By Julian CulpAbstract:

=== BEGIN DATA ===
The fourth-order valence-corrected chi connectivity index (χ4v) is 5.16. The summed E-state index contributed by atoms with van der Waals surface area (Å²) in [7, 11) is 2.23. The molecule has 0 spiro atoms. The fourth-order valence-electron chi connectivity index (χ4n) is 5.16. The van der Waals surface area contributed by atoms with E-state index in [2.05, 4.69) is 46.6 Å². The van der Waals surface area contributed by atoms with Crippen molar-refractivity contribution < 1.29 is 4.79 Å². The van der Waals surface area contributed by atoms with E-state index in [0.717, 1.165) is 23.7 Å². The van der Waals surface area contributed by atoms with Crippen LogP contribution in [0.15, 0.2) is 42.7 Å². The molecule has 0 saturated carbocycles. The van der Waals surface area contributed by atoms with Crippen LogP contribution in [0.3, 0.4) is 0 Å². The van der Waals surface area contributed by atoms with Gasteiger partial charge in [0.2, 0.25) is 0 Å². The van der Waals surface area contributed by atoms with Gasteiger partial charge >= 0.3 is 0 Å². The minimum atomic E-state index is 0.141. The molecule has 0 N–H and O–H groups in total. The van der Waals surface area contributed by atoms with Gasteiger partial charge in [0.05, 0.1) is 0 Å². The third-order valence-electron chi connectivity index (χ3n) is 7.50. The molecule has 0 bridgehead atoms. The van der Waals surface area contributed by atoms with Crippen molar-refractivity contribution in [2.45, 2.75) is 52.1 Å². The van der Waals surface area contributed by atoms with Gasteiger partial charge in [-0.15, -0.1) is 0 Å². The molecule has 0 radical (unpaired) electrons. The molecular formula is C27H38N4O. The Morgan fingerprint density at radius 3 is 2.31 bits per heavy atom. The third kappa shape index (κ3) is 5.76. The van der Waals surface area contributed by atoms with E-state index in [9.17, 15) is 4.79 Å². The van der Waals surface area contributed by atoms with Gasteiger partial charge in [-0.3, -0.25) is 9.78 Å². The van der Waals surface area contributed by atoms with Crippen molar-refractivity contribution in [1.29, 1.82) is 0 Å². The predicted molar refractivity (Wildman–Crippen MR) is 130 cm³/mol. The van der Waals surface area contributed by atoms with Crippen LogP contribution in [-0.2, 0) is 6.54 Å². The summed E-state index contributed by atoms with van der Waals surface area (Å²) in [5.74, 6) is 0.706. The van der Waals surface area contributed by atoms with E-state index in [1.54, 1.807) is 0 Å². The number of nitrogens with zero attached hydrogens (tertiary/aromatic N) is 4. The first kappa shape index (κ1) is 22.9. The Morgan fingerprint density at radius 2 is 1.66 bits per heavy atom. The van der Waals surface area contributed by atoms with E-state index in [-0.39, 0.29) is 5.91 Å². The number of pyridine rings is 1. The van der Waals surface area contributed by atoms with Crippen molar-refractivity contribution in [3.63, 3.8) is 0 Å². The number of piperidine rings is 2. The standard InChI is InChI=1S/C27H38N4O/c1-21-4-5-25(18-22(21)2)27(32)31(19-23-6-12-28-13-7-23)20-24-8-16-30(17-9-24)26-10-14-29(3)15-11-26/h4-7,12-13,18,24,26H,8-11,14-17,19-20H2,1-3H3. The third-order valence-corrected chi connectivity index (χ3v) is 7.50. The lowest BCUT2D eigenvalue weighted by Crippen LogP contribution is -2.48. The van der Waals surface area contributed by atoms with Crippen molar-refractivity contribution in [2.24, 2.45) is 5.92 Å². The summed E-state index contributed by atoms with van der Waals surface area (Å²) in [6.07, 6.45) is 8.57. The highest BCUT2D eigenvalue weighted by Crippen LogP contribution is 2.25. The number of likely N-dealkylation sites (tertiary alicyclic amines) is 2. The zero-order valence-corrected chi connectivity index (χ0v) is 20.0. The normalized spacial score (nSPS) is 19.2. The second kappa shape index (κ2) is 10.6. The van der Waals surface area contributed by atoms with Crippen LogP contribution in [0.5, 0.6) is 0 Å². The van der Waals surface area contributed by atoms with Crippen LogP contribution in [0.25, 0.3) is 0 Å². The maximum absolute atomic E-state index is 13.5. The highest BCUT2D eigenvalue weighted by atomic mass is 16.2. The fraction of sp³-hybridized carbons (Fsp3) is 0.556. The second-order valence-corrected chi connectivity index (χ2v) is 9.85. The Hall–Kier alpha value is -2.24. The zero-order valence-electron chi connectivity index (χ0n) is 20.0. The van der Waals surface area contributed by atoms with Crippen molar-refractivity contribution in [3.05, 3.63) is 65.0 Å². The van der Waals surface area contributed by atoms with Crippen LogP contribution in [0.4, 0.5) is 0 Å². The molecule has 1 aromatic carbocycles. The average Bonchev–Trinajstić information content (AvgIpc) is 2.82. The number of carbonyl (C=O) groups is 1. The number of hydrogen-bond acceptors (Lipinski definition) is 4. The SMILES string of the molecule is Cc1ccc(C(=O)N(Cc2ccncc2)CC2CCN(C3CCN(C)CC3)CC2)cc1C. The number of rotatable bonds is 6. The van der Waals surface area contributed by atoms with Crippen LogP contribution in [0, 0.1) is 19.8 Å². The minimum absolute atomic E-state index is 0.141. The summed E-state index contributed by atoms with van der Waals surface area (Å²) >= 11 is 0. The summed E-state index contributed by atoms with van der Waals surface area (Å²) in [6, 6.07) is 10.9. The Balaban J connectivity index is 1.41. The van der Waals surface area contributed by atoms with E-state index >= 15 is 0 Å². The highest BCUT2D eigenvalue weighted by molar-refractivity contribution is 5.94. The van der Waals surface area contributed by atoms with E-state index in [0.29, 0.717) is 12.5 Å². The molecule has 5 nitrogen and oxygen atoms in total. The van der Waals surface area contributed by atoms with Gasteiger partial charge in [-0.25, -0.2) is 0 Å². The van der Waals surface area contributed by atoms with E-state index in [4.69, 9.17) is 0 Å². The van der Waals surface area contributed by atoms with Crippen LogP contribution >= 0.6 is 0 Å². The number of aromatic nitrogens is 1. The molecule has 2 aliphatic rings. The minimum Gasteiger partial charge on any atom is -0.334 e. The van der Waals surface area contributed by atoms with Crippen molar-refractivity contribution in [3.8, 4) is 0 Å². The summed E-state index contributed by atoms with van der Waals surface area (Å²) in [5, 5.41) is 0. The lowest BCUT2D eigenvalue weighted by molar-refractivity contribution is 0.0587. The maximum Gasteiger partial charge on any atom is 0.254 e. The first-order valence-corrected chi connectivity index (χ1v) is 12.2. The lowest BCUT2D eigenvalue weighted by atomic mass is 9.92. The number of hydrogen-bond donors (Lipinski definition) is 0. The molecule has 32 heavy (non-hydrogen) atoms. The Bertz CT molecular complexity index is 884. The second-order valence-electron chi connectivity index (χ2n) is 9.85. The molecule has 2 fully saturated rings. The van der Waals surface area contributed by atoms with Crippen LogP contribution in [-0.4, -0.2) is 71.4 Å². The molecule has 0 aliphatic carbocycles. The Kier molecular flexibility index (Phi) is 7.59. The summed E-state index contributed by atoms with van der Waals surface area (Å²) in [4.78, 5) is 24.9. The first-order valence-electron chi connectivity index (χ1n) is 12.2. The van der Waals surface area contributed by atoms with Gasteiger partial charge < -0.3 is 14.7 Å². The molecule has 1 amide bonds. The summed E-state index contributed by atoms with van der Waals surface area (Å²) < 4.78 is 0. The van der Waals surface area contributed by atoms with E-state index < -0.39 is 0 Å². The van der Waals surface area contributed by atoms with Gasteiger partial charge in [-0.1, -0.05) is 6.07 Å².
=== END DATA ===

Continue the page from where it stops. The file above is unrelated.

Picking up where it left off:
Pluralistic theories of global distributive justice aim at justifying a plurality of principles for various subglobal contexts of distributive justice. Helena de Bres has recently proposed the class of disaggregated pluralistic theories, according to which we should refrain from defending principles that apply to the shared background conditions of such subglobal contexts. This article argues that if one does not justify how these background conditions should be regulated by principles of a just global basic structure, then the (apparent) realization of the principles that are justified for the subglobal contexts of distributive justice can erode and undermine justice over time. For example, the realization of justice in international trade might undermine climate justice, at least if climate justice requires increasing tariffs (in order to mitigate greenhouse gas emissions) but justice in international trade calls for reducing tariffs (in order to create a level playing field). Principles of a just global basic structure would have to ensure that such justice-eroding spillover effects from one to another context of justice do not occur. Finally, the article responds critically to de Bres’ objections that an account of a just global basic structure is too idealistic, not action guiding, and superfluous.